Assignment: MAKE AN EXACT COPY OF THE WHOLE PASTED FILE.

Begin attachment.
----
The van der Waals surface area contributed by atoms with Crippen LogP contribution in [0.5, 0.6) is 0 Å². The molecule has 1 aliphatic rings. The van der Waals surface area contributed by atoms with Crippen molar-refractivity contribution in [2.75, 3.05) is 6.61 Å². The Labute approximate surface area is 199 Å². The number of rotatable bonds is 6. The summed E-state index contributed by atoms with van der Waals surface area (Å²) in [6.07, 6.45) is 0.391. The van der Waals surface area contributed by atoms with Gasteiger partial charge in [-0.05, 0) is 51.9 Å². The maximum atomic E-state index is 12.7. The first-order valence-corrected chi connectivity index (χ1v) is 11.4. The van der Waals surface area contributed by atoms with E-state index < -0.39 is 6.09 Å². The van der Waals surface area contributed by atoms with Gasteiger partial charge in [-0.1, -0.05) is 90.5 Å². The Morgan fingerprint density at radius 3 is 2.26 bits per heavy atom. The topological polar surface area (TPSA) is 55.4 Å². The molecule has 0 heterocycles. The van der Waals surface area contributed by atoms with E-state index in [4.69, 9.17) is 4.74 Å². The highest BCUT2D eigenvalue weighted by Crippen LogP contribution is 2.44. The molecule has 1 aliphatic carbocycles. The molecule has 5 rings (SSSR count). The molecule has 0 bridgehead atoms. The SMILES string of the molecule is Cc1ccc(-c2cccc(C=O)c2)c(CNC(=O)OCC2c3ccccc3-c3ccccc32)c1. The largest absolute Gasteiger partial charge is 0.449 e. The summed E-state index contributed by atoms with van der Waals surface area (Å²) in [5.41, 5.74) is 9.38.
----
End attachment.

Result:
The van der Waals surface area contributed by atoms with Crippen LogP contribution in [0.5, 0.6) is 0 Å². The molecule has 1 aliphatic rings. The van der Waals surface area contributed by atoms with Crippen molar-refractivity contribution in [2.75, 3.05) is 6.61 Å². The Labute approximate surface area is 199 Å². The number of rotatable bonds is 6. The summed E-state index contributed by atoms with van der Waals surface area (Å²) in [6.07, 6.45) is 0.391. The van der Waals surface area contributed by atoms with Gasteiger partial charge in [-0.05, 0) is 51.9 Å². The maximum atomic E-state index is 12.7. The first-order valence-corrected chi connectivity index (χ1v) is 11.4. The van der Waals surface area contributed by atoms with E-state index < -0.39 is 6.09 Å². The van der Waals surface area contributed by atoms with Gasteiger partial charge in [-0.1, -0.05) is 90.5 Å². The Morgan fingerprint density at radius 3 is 2.26 bits per heavy atom. The topological polar surface area (TPSA) is 55.4 Å². The molecule has 0 heterocycles. The van der Waals surface area contributed by atoms with E-state index in [4.69, 9.17) is 4.74 Å². The highest BCUT2D eigenvalue weighted by Crippen LogP contribution is 2.44. The molecule has 1 aliphatic carbocycles. The molecule has 5 rings (SSSR count). The molecule has 0 bridgehead atoms. The SMILES string of the molecule is Cc1ccc(-c2cccc(C=O)c2)c(CNC(=O)OCC2c3ccccc3-c3ccccc32)c1. The largest absolute Gasteiger partial charge is 0.449 e. The summed E-state index contributed by atoms with van der Waals surface area (Å²) in [5.41, 5.74) is 9.38.